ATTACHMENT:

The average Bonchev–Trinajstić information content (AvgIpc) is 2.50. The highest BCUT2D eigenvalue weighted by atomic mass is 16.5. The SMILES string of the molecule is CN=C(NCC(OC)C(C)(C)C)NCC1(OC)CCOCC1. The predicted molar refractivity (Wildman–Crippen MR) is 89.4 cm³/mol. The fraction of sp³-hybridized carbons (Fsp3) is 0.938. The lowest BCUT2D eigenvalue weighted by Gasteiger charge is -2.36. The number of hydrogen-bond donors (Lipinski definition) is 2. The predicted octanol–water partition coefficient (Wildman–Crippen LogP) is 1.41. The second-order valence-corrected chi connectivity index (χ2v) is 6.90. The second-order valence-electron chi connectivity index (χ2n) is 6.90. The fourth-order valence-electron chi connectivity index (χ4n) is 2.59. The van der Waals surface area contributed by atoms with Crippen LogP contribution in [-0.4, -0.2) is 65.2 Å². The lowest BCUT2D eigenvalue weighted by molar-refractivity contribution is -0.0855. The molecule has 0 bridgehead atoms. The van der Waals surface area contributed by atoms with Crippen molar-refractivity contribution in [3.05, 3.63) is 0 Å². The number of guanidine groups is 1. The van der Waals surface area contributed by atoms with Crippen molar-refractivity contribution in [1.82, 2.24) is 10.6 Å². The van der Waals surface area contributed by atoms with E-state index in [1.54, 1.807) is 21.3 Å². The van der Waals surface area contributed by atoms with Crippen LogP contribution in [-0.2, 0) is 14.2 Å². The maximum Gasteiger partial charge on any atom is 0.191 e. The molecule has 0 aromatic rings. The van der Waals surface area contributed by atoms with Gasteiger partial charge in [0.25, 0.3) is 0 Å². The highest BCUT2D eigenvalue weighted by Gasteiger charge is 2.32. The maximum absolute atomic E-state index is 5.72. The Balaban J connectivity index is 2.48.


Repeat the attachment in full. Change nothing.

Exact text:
The average Bonchev–Trinajstić information content (AvgIpc) is 2.50. The highest BCUT2D eigenvalue weighted by atomic mass is 16.5. The SMILES string of the molecule is CN=C(NCC(OC)C(C)(C)C)NCC1(OC)CCOCC1. The predicted molar refractivity (Wildman–Crippen MR) is 89.4 cm³/mol. The fraction of sp³-hybridized carbons (Fsp3) is 0.938. The lowest BCUT2D eigenvalue weighted by Gasteiger charge is -2.36. The number of hydrogen-bond donors (Lipinski definition) is 2. The predicted octanol–water partition coefficient (Wildman–Crippen LogP) is 1.41. The second-order valence-corrected chi connectivity index (χ2v) is 6.90. The second-order valence-electron chi connectivity index (χ2n) is 6.90. The fourth-order valence-electron chi connectivity index (χ4n) is 2.59. The van der Waals surface area contributed by atoms with Crippen LogP contribution in [-0.4, -0.2) is 65.2 Å². The lowest BCUT2D eigenvalue weighted by molar-refractivity contribution is -0.0855. The molecule has 0 bridgehead atoms. The van der Waals surface area contributed by atoms with Crippen molar-refractivity contribution in [3.05, 3.63) is 0 Å². The number of guanidine groups is 1. The van der Waals surface area contributed by atoms with Crippen molar-refractivity contribution in [1.82, 2.24) is 10.6 Å². The van der Waals surface area contributed by atoms with E-state index in [1.54, 1.807) is 21.3 Å². The van der Waals surface area contributed by atoms with Crippen LogP contribution in [-0.2, 0) is 14.2 Å². The maximum Gasteiger partial charge on any atom is 0.191 e. The molecule has 0 aromatic rings. The van der Waals surface area contributed by atoms with Gasteiger partial charge in [0.25, 0.3) is 0 Å². The highest BCUT2D eigenvalue weighted by Gasteiger charge is 2.32. The maximum absolute atomic E-state index is 5.72. The Balaban J connectivity index is 2.48.